Back then, in her sum-up about the Parisian fashion shows of the season, in which she was not allowed to take a seat for the New York Times at SAINT LAURENT, Horyn wrote the following sentence about Slimane’s work at SL:

‘With the decision, to remove the ‘Yves’ out of ‘Yves Saint Laurent’, Slimane cut the connection to the founder of the brand, and everything he stood for, good taste and female power’

The sharp-tongued Horyn is writing in a current article, that she wrote for the T magazine, in comparison, in a conciliable way about Slimane.

In ‘The Signs of Time’ she is describing the upcoming commercialisation of high-fashion labels. What used to be a ‘No-Go’, is becoming place. Wearable, not necessarily innovative, fashion.

Slimane and his fashion for Saint Laurent, have been named as the example for the changes in the article:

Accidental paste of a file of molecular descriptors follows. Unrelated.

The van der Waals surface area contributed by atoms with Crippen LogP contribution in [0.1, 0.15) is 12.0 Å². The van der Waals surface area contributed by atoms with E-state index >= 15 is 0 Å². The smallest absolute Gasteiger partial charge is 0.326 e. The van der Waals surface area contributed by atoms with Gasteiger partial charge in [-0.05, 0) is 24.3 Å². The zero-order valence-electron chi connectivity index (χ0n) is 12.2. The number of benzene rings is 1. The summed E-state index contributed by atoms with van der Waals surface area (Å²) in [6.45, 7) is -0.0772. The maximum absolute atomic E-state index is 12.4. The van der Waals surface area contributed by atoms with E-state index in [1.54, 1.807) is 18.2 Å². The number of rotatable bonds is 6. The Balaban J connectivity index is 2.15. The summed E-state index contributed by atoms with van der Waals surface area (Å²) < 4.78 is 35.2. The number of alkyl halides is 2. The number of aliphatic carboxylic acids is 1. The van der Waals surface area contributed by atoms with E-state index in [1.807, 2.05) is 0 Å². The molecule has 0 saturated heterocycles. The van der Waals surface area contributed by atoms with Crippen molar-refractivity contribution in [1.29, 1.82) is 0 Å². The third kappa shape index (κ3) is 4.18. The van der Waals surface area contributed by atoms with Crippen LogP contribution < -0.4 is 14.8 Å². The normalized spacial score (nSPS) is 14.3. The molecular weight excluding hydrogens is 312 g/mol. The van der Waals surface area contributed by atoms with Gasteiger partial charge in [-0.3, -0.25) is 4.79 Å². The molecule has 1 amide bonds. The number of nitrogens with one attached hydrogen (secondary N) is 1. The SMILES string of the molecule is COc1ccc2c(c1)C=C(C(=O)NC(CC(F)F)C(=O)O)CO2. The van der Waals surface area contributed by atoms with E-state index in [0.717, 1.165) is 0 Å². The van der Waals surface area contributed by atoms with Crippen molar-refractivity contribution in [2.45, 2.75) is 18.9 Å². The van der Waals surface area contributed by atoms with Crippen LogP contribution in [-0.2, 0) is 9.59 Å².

“It’s as though he refuses to strive for the standard goals of a luxury designer — to make modern, conceptual or intellectually resonating clothes. Instead, he makes straightforward commercial fashion that a woman can instantly relate to. I’m no fan of Slimane’s, but he’s clever. In two years as creative chief, he has barely broken a sweat as he fetches another pussy bow from the ’60s time capsule. Last year, Saint Laurent led Kering’s three biggest luxury brands in revenue growth with an 18 percent rise, beating Gucci and Bottega Veneta. He has also defeated his critics, who no doubt sensed the futility of continuing to point out that he doesn’t seem to be trying very hard to be inventive.”